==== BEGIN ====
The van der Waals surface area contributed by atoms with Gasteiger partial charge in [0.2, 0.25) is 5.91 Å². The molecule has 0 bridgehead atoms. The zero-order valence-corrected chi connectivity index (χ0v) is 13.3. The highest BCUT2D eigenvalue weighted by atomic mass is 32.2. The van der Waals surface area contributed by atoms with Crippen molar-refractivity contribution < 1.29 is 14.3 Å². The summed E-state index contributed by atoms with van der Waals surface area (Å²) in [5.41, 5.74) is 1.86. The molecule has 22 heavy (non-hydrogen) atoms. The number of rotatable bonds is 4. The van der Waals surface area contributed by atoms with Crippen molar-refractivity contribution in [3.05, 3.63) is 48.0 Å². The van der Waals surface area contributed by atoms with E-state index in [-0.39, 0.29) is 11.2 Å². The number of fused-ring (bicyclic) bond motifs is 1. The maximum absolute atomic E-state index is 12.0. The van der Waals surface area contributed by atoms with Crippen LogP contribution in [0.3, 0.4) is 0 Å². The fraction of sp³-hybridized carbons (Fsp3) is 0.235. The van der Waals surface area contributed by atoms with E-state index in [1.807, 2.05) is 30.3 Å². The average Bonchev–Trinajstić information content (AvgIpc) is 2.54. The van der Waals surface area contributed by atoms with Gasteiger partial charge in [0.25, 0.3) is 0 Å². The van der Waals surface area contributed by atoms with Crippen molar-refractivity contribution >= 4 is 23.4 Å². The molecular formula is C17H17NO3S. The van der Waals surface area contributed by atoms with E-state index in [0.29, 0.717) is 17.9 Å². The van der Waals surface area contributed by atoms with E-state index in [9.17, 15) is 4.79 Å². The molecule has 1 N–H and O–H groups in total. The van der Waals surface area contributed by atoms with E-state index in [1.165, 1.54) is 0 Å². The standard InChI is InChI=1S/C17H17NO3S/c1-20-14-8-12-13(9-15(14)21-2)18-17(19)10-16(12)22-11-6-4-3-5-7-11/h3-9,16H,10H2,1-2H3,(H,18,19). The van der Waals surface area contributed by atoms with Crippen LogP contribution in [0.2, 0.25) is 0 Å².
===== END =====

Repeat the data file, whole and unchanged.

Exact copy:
The van der Waals surface area contributed by atoms with Gasteiger partial charge in [0.2, 0.25) is 5.91 Å². The molecule has 0 bridgehead atoms. The zero-order valence-corrected chi connectivity index (χ0v) is 13.3. The highest BCUT2D eigenvalue weighted by atomic mass is 32.2. The van der Waals surface area contributed by atoms with Crippen molar-refractivity contribution < 1.29 is 14.3 Å². The summed E-state index contributed by atoms with van der Waals surface area (Å²) in [5.41, 5.74) is 1.86. The molecule has 22 heavy (non-hydrogen) atoms. The number of rotatable bonds is 4. The van der Waals surface area contributed by atoms with Crippen molar-refractivity contribution in [3.05, 3.63) is 48.0 Å². The van der Waals surface area contributed by atoms with E-state index in [-0.39, 0.29) is 11.2 Å². The number of fused-ring (bicyclic) bond motifs is 1. The maximum absolute atomic E-state index is 12.0. The van der Waals surface area contributed by atoms with Crippen LogP contribution in [0.3, 0.4) is 0 Å². The fraction of sp³-hybridized carbons (Fsp3) is 0.235. The van der Waals surface area contributed by atoms with E-state index in [1.807, 2.05) is 30.3 Å². The average Bonchev–Trinajstić information content (AvgIpc) is 2.54. The van der Waals surface area contributed by atoms with Gasteiger partial charge in [0.25, 0.3) is 0 Å². The van der Waals surface area contributed by atoms with Crippen molar-refractivity contribution >= 4 is 23.4 Å². The molecular formula is C17H17NO3S. The van der Waals surface area contributed by atoms with E-state index in [0.29, 0.717) is 17.9 Å². The van der Waals surface area contributed by atoms with E-state index in [9.17, 15) is 4.79 Å². The molecule has 1 N–H and O–H groups in total. The van der Waals surface area contributed by atoms with E-state index in [1.165, 1.54) is 0 Å². The standard InChI is InChI=1S/C17H17NO3S/c1-20-14-8-12-13(9-15(14)21-2)18-17(19)10-16(12)22-11-6-4-3-5-7-11/h3-9,16H,10H2,1-2H3,(H,18,19). The van der Waals surface area contributed by atoms with Crippen LogP contribution in [0.2, 0.25) is 0 Å².